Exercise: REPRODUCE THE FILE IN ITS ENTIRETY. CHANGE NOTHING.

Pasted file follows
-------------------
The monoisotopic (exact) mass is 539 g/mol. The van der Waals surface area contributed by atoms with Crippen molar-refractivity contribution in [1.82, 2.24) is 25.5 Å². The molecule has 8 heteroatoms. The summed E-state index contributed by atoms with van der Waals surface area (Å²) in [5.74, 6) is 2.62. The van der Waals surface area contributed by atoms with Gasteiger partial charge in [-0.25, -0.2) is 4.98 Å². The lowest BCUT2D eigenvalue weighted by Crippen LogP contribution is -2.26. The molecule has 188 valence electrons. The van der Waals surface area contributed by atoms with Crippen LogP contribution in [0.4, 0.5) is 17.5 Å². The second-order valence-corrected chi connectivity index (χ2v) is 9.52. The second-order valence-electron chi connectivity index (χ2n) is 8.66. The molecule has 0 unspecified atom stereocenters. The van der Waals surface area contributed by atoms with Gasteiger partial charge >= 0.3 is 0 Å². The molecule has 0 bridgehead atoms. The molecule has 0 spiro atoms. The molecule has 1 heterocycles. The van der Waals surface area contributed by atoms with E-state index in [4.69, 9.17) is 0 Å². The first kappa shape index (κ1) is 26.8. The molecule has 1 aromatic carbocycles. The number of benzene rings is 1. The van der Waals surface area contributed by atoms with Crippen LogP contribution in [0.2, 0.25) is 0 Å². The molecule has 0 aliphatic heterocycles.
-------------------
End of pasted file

The monoisotopic (exact) mass is 539 g/mol. The van der Waals surface area contributed by atoms with Crippen molar-refractivity contribution in [1.82, 2.24) is 25.5 Å². The molecule has 8 heteroatoms. The summed E-state index contributed by atoms with van der Waals surface area (Å²) in [5.74, 6) is 2.62. The van der Waals surface area contributed by atoms with Gasteiger partial charge in [-0.25, -0.2) is 4.98 Å². The lowest BCUT2D eigenvalue weighted by Crippen LogP contribution is -2.26. The molecule has 188 valence electrons. The van der Waals surface area contributed by atoms with Crippen LogP contribution in [0.4, 0.5) is 17.5 Å². The second-order valence-corrected chi connectivity index (χ2v) is 9.52. The second-order valence-electron chi connectivity index (χ2n) is 8.66. The molecule has 0 unspecified atom stereocenters. The van der Waals surface area contributed by atoms with Gasteiger partial charge >= 0.3 is 0 Å². The molecule has 0 bridgehead atoms. The molecule has 0 spiro atoms. The molecule has 1 heterocycles. The van der Waals surface area contributed by atoms with E-state index in [4.69, 9.17) is 0 Å². The first kappa shape index (κ1) is 26.8. The molecule has 1 aromatic carbocycles. The number of benzene rings is 1. The van der Waals surface area contributed by atoms with Crippen LogP contribution in [0.2, 0.25) is 0 Å². The molecule has 0 aliphatic heterocycles.